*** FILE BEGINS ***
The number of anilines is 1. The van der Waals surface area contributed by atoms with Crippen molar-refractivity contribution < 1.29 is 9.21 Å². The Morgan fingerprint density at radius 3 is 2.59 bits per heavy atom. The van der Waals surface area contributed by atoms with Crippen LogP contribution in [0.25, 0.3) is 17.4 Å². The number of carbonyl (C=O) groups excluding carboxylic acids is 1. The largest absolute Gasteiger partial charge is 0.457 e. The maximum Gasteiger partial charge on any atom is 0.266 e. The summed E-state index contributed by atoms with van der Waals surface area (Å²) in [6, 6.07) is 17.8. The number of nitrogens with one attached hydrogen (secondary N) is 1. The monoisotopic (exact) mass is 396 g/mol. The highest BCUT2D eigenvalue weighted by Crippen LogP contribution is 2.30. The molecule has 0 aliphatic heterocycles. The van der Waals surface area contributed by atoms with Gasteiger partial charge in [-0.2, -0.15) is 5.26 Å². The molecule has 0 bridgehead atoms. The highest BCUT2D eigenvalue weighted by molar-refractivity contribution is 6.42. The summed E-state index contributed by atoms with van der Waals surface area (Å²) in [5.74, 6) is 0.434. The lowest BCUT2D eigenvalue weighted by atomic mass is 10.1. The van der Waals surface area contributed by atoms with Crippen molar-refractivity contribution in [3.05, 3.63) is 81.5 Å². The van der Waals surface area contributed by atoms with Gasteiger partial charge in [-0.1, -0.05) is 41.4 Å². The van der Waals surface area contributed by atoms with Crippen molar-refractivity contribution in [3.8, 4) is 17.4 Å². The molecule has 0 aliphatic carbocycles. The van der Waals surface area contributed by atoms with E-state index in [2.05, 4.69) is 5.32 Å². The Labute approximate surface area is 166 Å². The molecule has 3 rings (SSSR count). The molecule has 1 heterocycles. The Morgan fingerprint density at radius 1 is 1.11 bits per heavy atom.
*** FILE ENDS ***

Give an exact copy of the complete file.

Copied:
The number of anilines is 1. The van der Waals surface area contributed by atoms with Crippen molar-refractivity contribution < 1.29 is 9.21 Å². The Morgan fingerprint density at radius 3 is 2.59 bits per heavy atom. The van der Waals surface area contributed by atoms with Crippen LogP contribution in [0.25, 0.3) is 17.4 Å². The number of carbonyl (C=O) groups excluding carboxylic acids is 1. The largest absolute Gasteiger partial charge is 0.457 e. The maximum Gasteiger partial charge on any atom is 0.266 e. The summed E-state index contributed by atoms with van der Waals surface area (Å²) in [6, 6.07) is 17.8. The number of nitrogens with one attached hydrogen (secondary N) is 1. The monoisotopic (exact) mass is 396 g/mol. The highest BCUT2D eigenvalue weighted by Crippen LogP contribution is 2.30. The molecule has 0 aliphatic heterocycles. The van der Waals surface area contributed by atoms with Gasteiger partial charge in [-0.2, -0.15) is 5.26 Å². The molecule has 0 bridgehead atoms. The highest BCUT2D eigenvalue weighted by molar-refractivity contribution is 6.42. The summed E-state index contributed by atoms with van der Waals surface area (Å²) in [5.74, 6) is 0.434. The lowest BCUT2D eigenvalue weighted by atomic mass is 10.1. The van der Waals surface area contributed by atoms with Crippen molar-refractivity contribution in [3.05, 3.63) is 81.5 Å². The van der Waals surface area contributed by atoms with Gasteiger partial charge in [-0.1, -0.05) is 41.4 Å². The van der Waals surface area contributed by atoms with Crippen molar-refractivity contribution in [3.8, 4) is 17.4 Å². The molecule has 0 aliphatic carbocycles. The van der Waals surface area contributed by atoms with E-state index in [2.05, 4.69) is 5.32 Å². The Labute approximate surface area is 166 Å². The molecule has 3 rings (SSSR count). The molecule has 1 heterocycles. The Morgan fingerprint density at radius 1 is 1.11 bits per heavy atom.